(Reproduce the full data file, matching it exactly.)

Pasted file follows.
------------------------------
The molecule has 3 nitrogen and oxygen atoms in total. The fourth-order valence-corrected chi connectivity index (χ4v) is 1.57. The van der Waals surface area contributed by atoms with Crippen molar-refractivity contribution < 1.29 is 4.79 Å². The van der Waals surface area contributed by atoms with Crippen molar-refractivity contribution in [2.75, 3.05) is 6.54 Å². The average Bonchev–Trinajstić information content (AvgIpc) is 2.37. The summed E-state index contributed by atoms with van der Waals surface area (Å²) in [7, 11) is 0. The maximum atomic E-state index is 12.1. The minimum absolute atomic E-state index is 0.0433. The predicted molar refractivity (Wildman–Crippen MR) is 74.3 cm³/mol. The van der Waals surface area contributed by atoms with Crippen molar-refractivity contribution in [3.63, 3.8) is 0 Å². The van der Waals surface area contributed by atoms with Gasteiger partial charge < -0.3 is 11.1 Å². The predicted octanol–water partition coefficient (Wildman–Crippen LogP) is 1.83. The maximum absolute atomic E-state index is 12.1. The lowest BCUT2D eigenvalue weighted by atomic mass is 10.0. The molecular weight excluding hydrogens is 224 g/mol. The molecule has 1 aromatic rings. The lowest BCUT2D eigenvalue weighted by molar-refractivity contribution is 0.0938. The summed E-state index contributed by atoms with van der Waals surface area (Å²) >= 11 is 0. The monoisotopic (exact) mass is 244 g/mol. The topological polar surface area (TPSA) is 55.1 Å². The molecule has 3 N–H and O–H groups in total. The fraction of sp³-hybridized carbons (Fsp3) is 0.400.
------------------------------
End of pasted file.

The molecule has 3 nitrogen and oxygen atoms in total. The fourth-order valence-corrected chi connectivity index (χ4v) is 1.57. The van der Waals surface area contributed by atoms with Crippen molar-refractivity contribution < 1.29 is 4.79 Å². The van der Waals surface area contributed by atoms with Crippen molar-refractivity contribution in [2.75, 3.05) is 6.54 Å². The average Bonchev–Trinajstić information content (AvgIpc) is 2.37. The summed E-state index contributed by atoms with van der Waals surface area (Å²) in [7, 11) is 0. The maximum atomic E-state index is 12.1. The minimum absolute atomic E-state index is 0.0433. The predicted molar refractivity (Wildman–Crippen MR) is 74.3 cm³/mol. The van der Waals surface area contributed by atoms with Crippen molar-refractivity contribution in [3.63, 3.8) is 0 Å². The van der Waals surface area contributed by atoms with Gasteiger partial charge < -0.3 is 11.1 Å². The predicted octanol–water partition coefficient (Wildman–Crippen LogP) is 1.83. The maximum absolute atomic E-state index is 12.1. The lowest BCUT2D eigenvalue weighted by atomic mass is 10.0. The molecular weight excluding hydrogens is 224 g/mol. The molecule has 1 aromatic rings. The lowest BCUT2D eigenvalue weighted by molar-refractivity contribution is 0.0938. The summed E-state index contributed by atoms with van der Waals surface area (Å²) >= 11 is 0. The monoisotopic (exact) mass is 244 g/mol. The topological polar surface area (TPSA) is 55.1 Å². The molecule has 3 N–H and O–H groups in total. The fraction of sp³-hybridized carbons (Fsp3) is 0.400.